Know anyone who’s had a bone marrow transplant?
The person who donated that marrow will have gone through a long, pretty involved, and presumably rather painful operation in order to do so. He’ll have had general anesthesia (i.e., he was put under for the operation), and the doctors took a not-so-small needle and stabbed it into his pelvic bone, to get to the marrow. But not just once; with the traditional procedure, the doctors can extract only a small fraction of the marrow they need from each needle entry point. According to Daniel Kraft, a doctor & researcher at Stanford who spoke at a TED conference, the donor will leave surgery with upwards of two hundred holes in his hips.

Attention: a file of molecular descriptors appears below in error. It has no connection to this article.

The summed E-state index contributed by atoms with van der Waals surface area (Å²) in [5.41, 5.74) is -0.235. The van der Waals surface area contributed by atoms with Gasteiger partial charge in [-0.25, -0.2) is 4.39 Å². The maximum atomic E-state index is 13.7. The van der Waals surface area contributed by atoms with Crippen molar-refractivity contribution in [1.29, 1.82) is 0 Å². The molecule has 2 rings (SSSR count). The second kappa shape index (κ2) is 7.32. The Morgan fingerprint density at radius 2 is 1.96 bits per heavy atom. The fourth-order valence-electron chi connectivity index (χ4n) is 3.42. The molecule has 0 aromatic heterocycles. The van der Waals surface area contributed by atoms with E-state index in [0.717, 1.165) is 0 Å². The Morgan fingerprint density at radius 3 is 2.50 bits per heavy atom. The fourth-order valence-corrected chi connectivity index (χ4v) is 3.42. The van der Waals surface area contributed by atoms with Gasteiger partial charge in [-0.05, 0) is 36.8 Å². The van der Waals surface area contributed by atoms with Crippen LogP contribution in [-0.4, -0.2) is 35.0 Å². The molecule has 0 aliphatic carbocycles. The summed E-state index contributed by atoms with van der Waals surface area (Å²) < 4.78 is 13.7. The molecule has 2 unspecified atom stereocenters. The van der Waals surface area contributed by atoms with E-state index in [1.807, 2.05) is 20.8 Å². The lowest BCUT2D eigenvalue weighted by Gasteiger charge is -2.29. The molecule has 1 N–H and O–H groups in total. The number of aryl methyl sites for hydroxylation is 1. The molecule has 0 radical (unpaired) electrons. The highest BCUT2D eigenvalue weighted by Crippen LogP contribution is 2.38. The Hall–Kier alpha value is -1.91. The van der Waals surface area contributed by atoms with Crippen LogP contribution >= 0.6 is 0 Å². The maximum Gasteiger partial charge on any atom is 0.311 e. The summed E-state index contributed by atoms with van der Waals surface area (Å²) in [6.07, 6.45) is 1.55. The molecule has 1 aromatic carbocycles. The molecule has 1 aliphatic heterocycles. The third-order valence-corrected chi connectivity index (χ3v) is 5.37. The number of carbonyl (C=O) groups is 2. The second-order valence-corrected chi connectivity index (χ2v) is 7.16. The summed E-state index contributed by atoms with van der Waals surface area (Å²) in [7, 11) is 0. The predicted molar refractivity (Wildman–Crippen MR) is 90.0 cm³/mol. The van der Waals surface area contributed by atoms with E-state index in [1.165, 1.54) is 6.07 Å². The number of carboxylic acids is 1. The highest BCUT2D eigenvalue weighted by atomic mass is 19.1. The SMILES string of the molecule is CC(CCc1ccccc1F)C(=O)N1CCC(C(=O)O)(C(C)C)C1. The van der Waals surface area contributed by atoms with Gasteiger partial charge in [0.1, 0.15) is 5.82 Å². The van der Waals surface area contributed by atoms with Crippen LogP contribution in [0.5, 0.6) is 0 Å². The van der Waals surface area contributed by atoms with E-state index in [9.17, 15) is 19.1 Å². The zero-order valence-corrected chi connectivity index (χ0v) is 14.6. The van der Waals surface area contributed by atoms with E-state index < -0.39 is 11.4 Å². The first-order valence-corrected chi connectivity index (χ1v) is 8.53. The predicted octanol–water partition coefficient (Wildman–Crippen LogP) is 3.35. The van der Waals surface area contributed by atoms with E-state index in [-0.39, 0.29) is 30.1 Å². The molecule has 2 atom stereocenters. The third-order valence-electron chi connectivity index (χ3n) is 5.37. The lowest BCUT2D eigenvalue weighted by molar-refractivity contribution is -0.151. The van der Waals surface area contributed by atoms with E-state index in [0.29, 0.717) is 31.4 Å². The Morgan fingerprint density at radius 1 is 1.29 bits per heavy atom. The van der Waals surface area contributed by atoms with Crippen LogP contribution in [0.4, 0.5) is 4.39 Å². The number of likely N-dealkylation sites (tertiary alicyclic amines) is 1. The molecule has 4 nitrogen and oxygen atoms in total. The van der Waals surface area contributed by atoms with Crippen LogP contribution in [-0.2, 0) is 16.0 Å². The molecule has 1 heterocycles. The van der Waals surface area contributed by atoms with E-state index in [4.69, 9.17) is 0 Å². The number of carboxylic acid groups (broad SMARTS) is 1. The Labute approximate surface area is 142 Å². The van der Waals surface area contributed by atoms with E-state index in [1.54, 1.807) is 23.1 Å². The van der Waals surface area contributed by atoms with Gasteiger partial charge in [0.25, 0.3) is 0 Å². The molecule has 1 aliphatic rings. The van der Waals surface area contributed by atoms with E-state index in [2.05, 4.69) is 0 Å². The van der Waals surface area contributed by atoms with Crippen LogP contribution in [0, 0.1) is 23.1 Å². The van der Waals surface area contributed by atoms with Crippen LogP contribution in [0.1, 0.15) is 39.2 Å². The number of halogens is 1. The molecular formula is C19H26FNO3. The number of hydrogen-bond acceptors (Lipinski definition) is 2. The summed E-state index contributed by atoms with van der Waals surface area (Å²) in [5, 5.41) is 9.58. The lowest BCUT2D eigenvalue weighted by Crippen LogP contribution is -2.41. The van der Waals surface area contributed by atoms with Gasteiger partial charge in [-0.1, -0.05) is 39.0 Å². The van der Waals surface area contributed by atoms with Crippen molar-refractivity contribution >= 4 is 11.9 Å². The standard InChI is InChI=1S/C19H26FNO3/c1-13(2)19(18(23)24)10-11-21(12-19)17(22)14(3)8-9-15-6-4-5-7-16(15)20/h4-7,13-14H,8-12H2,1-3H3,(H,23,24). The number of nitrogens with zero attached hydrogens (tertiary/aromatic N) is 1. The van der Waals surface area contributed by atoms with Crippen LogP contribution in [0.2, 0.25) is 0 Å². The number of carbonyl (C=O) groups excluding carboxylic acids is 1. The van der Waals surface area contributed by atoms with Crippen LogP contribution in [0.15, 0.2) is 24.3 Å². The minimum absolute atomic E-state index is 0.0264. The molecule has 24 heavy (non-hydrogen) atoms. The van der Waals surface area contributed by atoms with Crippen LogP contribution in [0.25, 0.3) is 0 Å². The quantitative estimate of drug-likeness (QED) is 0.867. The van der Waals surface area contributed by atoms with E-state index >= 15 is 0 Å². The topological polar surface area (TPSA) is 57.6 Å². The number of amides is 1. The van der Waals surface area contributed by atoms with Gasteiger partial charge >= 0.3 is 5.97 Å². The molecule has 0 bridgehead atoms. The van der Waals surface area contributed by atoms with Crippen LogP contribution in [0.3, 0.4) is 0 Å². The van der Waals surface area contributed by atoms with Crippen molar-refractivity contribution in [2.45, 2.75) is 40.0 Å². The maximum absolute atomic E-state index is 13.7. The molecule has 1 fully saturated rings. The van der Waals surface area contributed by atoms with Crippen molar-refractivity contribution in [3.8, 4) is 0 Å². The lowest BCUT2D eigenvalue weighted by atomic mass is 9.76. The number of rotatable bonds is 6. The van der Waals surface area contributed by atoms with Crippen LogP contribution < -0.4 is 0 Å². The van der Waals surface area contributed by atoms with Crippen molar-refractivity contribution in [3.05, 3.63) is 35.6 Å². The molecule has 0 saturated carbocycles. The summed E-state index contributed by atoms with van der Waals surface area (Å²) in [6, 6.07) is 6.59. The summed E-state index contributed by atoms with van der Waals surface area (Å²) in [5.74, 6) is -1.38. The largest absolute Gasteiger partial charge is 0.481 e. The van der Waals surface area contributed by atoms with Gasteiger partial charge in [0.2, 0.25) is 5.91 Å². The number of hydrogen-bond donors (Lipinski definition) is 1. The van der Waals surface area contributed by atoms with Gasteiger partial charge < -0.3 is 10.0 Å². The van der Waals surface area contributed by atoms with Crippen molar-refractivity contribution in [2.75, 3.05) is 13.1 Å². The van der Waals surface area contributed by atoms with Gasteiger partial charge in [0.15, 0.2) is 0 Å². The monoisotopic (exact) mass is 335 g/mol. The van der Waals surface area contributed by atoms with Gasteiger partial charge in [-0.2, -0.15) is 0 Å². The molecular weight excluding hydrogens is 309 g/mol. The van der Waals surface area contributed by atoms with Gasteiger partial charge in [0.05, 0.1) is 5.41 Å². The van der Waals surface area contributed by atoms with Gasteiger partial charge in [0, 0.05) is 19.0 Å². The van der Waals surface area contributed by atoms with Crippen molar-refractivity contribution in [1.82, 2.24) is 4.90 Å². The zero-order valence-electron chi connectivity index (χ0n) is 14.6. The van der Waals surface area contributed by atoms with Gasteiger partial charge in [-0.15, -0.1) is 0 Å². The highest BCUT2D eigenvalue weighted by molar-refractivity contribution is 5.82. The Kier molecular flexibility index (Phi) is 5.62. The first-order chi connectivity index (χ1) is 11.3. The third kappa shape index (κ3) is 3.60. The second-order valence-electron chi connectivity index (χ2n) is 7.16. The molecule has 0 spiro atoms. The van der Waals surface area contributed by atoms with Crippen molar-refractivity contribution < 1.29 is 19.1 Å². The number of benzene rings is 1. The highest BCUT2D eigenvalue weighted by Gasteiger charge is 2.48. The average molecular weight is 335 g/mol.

Kraft’s speech was an introduction of a new method for harvesting bone marrow; his approach allows for doctors to extract a better sample of marrow from not 200, not 50, not 5, but 1 needle entry point. The doctors use a tool that gathers more marrow per insertion, and it is flexible, so it can follow the curves inside the bone. That ability to curve with the bone is what allows for the use of just one entry point. Much less painful than Swiss-cheese bones.
It’s like when you drink a frozen slurpee with a straight straw – you can only get so much ice from one straw-hole. You have to keep moving the straw to get more ice, and even then it doesn’t work all that well as long as the slurpee hasn’t melted.
Weird example? It’s true, though. Here’s the talk: